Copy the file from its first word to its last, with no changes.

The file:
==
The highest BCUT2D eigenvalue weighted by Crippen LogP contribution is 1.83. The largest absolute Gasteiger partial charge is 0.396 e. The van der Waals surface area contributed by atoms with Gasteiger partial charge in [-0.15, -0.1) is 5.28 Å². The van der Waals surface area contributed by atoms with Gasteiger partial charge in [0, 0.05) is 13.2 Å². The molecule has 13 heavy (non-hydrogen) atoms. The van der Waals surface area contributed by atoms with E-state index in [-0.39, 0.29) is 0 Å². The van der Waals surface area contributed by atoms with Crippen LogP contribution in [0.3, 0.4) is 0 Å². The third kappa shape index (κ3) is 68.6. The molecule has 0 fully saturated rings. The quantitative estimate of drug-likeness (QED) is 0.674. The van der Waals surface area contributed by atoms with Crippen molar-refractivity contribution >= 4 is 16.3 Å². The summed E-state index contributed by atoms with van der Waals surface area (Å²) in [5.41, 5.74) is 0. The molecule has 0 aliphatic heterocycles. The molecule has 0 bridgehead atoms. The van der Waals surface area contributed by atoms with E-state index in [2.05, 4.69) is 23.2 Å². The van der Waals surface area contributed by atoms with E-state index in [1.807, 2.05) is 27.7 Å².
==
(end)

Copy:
The highest BCUT2D eigenvalue weighted by Crippen LogP contribution is 1.83. The largest absolute Gasteiger partial charge is 0.396 e. The van der Waals surface area contributed by atoms with Gasteiger partial charge in [-0.15, -0.1) is 5.28 Å². The van der Waals surface area contributed by atoms with Gasteiger partial charge in [0, 0.05) is 13.2 Å². The molecule has 13 heavy (non-hydrogen) atoms. The van der Waals surface area contributed by atoms with E-state index in [-0.39, 0.29) is 0 Å². The van der Waals surface area contributed by atoms with Crippen LogP contribution in [0.3, 0.4) is 0 Å². The third kappa shape index (κ3) is 68.6. The molecule has 0 fully saturated rings. The quantitative estimate of drug-likeness (QED) is 0.674. The van der Waals surface area contributed by atoms with Crippen molar-refractivity contribution >= 4 is 16.3 Å². The summed E-state index contributed by atoms with van der Waals surface area (Å²) in [5.41, 5.74) is 0. The molecule has 0 aliphatic heterocycles. The molecule has 0 bridgehead atoms. The van der Waals surface area contributed by atoms with E-state index in [2.05, 4.69) is 23.2 Å². The van der Waals surface area contributed by atoms with E-state index in [1.807, 2.05) is 27.7 Å².